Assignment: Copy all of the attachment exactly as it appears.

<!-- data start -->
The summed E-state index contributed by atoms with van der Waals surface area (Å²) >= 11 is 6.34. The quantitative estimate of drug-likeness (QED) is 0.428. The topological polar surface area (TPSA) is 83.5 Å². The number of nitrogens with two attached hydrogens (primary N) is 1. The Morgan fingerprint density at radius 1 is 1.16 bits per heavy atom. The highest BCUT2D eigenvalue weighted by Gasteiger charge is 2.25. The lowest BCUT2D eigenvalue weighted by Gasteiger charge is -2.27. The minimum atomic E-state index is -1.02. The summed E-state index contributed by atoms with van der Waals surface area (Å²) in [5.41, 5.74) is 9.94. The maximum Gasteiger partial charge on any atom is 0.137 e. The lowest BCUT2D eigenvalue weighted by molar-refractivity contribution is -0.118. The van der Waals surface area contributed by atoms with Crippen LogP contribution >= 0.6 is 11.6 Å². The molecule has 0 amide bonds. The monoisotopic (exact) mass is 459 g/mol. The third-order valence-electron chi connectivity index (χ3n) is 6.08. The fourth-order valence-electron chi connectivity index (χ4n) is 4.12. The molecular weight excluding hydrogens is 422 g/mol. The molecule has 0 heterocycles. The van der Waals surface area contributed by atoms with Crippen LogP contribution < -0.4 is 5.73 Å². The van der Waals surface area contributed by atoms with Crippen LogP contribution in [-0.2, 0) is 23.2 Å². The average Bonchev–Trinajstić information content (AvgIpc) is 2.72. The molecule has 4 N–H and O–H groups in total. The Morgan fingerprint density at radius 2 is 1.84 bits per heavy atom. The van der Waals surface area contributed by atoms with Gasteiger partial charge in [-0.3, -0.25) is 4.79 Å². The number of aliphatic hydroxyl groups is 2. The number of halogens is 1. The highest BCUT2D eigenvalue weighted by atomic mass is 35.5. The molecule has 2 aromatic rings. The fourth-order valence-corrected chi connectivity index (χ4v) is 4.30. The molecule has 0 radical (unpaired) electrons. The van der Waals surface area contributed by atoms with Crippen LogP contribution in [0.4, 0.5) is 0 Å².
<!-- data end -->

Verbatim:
The summed E-state index contributed by atoms with van der Waals surface area (Å²) >= 11 is 6.34. The quantitative estimate of drug-likeness (QED) is 0.428. The topological polar surface area (TPSA) is 83.5 Å². The number of nitrogens with two attached hydrogens (primary N) is 1. The Morgan fingerprint density at radius 1 is 1.16 bits per heavy atom. The highest BCUT2D eigenvalue weighted by Gasteiger charge is 2.25. The lowest BCUT2D eigenvalue weighted by Gasteiger charge is -2.27. The minimum atomic E-state index is -1.02. The summed E-state index contributed by atoms with van der Waals surface area (Å²) in [5.41, 5.74) is 9.94. The maximum Gasteiger partial charge on any atom is 0.137 e. The lowest BCUT2D eigenvalue weighted by molar-refractivity contribution is -0.118. The van der Waals surface area contributed by atoms with Crippen LogP contribution >= 0.6 is 11.6 Å². The molecule has 0 amide bonds. The monoisotopic (exact) mass is 459 g/mol. The third-order valence-electron chi connectivity index (χ3n) is 6.08. The fourth-order valence-electron chi connectivity index (χ4n) is 4.12. The molecular weight excluding hydrogens is 422 g/mol. The molecule has 0 heterocycles. The van der Waals surface area contributed by atoms with Crippen LogP contribution < -0.4 is 5.73 Å². The van der Waals surface area contributed by atoms with Crippen LogP contribution in [-0.2, 0) is 23.2 Å². The average Bonchev–Trinajstić information content (AvgIpc) is 2.72. The molecule has 4 N–H and O–H groups in total. The Morgan fingerprint density at radius 2 is 1.84 bits per heavy atom. The van der Waals surface area contributed by atoms with Gasteiger partial charge in [-0.3, -0.25) is 4.79 Å². The number of aliphatic hydroxyl groups is 2. The number of halogens is 1. The highest BCUT2D eigenvalue weighted by atomic mass is 35.5. The molecule has 2 aromatic rings. The fourth-order valence-corrected chi connectivity index (χ4v) is 4.30. The molecule has 0 radical (unpaired) electrons. The van der Waals surface area contributed by atoms with Crippen LogP contribution in [0.4, 0.5) is 0 Å².